Late summer is berry season in the Tetons. Guests on our Grand Teton National Park tours often ask us – are those berries okay to eat?
Many people who visit the Greater Yellowstone Area have seen, or even tried, the many products made with Huckleberries – ice cream, milk shakes, jams and jellies, even hand lotion! Huckleberry season is a long awaited time of year by all who have eaten this heavenly fruit. Huckleberries, sometimes referred to as Mountain Blueberries, are a smaller, sweeter version of a blueberry. Found throughout the Rocky Mountain Region, they are a favorite for canning and smoothies, or just straight off the bush. Good news, the huckleberry season is soon to be upon us! But wait, there’s more. There are even more delicious berries in the Teton Mountains.
Service Berry is a close second to huckleberry. Although possessing a slightly mealy texture, the sweetness and flavor make this berry a go-to for preserves of all kinds. Widely found in this region, the service berry patches are not quite as closely guarded as huckleberry. You may find someone willing to point you in the right direction.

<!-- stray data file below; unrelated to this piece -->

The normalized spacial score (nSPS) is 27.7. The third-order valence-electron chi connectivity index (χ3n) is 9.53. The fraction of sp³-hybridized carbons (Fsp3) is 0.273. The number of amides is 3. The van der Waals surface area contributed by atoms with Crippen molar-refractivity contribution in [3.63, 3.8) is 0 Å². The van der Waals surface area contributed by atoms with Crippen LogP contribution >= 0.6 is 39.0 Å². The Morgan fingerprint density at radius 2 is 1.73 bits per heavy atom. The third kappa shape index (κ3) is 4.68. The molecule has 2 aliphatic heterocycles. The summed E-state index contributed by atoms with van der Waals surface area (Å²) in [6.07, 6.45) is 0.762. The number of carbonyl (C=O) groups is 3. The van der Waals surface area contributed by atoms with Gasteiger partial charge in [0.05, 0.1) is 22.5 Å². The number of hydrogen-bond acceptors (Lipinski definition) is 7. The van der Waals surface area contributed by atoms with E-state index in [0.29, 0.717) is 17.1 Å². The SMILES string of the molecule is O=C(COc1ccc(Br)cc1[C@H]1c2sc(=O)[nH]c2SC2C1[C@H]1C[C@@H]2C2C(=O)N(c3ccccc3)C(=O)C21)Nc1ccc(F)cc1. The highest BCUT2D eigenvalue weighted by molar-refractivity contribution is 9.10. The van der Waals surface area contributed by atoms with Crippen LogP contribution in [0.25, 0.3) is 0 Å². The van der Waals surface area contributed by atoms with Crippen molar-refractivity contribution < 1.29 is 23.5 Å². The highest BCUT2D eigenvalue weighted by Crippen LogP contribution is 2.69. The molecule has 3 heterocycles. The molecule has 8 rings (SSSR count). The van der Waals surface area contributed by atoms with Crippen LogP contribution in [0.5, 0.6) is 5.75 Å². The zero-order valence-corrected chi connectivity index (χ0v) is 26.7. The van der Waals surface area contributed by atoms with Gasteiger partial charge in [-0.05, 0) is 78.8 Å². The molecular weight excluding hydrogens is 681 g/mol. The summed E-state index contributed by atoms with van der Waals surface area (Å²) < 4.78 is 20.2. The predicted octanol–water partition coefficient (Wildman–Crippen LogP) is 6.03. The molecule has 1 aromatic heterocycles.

Choke Cherry, despite its ominous name, is quite tasty. As with other cherries, the large pit must be removed, which can be quite a task, but worth the reward. The long strand of fruits makes picking easy and efficient. Combine with Service Berry to make mixed-berry preserves. The elusive Wild Strawberry also grows in this area, but not in large numbers. These tiny strawberries have huge flavor and sweetness, but this fact is not lost on the wildlife. They are quick to grab ripened fruit before anyone else. If found, these are best eaten trail-side since it is unlikely to find any large number for preserves, and who can wait anyway?
If you do go berry picking this season, keep two things in mind. First, be sure what you are eating are the real deal so that you don’t eat something poisonous! And secondly, keep in mind that this is food for everyone. Not only is it important to be considerate to other berry pickers, but also to wildlife, like bears, who rely on this food source to survive our harsh winters. Practice restraint, and always leave at least twice as much as you take.
Karyn Greenwood, Buffalo Roam Tours Guide